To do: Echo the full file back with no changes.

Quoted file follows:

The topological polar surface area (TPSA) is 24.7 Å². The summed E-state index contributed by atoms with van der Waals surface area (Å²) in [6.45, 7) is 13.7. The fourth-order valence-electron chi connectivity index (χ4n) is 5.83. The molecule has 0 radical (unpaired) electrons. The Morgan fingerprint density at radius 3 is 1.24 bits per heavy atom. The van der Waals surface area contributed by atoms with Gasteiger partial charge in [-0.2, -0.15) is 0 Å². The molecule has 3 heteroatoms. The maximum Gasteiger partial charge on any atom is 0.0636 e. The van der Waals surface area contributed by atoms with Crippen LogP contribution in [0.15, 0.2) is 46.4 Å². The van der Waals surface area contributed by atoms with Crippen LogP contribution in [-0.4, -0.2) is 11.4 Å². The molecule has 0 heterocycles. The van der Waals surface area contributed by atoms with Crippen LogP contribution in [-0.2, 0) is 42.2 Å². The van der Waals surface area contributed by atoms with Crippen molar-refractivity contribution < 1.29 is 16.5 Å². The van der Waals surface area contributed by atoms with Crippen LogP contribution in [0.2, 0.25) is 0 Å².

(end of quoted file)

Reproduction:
The topological polar surface area (TPSA) is 24.7 Å². The summed E-state index contributed by atoms with van der Waals surface area (Å²) in [6.45, 7) is 13.7. The fourth-order valence-electron chi connectivity index (χ4n) is 5.83. The molecule has 0 radical (unpaired) electrons. The Morgan fingerprint density at radius 3 is 1.24 bits per heavy atom. The van der Waals surface area contributed by atoms with Gasteiger partial charge in [-0.2, -0.15) is 0 Å². The molecule has 3 heteroatoms. The maximum Gasteiger partial charge on any atom is 0.0636 e. The van der Waals surface area contributed by atoms with Crippen LogP contribution in [0.15, 0.2) is 46.4 Å². The van der Waals surface area contributed by atoms with Crippen LogP contribution in [-0.4, -0.2) is 11.4 Å². The molecule has 0 heterocycles. The van der Waals surface area contributed by atoms with Crippen LogP contribution in [-0.2, 0) is 42.2 Å². The van der Waals surface area contributed by atoms with Crippen molar-refractivity contribution < 1.29 is 16.5 Å². The van der Waals surface area contributed by atoms with Crippen LogP contribution in [0.2, 0.25) is 0 Å².